Primal Static – Panstylistic


There’s something unique to point out about Primal Static. It’s rare enough on its own that the band is made up of only two members. But, this duo is an unlikely pairing of musicians from contrasting cultural backgrounds.

One member is a blues guitarist with a bit of a wild side and the other, a classically trained pianist who grew up in China. HouFei, the duo’s keyboardist/bassist and guitarist/vocalist G.T. met while the former was studying at Baltimore’s Peabody Conservatory. In a press release, HouFei admits she was quite impressed with G.T.’s musicianship. “I called G.T. a couple days after we met and got his answering machine,” she said. “A heart-wrenching guitar solo greeted me. Time stood still. I couldn’t even speak when the beep sounded.”

The two have since formed Primal Static, a blues/electronica outfit now operating out of Austin, TX. They’ve released an EP called Panstylistic, which literally means “many styles.”


My first listen from the EP is the track Fall Before Your Pride. For the most part, it’s a swampy blues tune. There’s a bit of ambient noise in certain sections, particularly in the bridge after the guitar solo. The bass notes stand out with their own distinct tone as they seamlessly synchronize with the guitar. Even though there isn’t a drummer in the band, it seems as though the band had a live drummer come in to record.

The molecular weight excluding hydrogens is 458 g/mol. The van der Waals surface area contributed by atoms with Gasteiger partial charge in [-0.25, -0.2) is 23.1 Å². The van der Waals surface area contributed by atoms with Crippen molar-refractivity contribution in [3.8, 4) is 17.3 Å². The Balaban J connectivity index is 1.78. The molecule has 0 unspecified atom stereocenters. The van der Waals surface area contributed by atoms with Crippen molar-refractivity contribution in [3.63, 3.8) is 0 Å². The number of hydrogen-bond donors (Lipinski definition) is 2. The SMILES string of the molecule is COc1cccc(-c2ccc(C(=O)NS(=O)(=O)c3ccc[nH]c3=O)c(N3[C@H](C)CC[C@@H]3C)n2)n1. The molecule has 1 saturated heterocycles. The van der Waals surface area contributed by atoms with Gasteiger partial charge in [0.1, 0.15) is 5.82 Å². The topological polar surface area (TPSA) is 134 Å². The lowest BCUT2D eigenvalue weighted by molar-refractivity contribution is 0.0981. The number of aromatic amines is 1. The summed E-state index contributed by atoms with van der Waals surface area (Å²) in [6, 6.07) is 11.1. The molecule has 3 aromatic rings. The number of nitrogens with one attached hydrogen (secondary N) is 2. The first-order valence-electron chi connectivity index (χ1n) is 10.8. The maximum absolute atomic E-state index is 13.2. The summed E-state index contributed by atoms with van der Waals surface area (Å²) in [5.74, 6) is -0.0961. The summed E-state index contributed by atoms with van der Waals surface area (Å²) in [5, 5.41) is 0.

Sophia is a lighter acoustic song. However, the tempo builds as time carries on, allowing for a more rocking sound. The electric guitar kicks in at about 2:05.


Imagine something that’s perfect to hear while you’re sitting in a bar drinking away your sorrows. That’s what you get with To Live. This one is slow but full of wailing guitar work. G.T. practically plays a solo that’s broken into pieces and spread across the entire track. The electronic/trance aspect is much more prominent on Come Back To Me. This is a mixture of blues and tribal drum beats. In my opinion, it’s the best representation of the band’s sound on the EP.

This music is in it’s own genre. I can’t think of any other acts that combine two such differentiating styles. Then again, considering where the members come from, it shouldn’t be a surprise. When you see a one-of-a-kind band you should expect nothing less than one-of-a-kind music.

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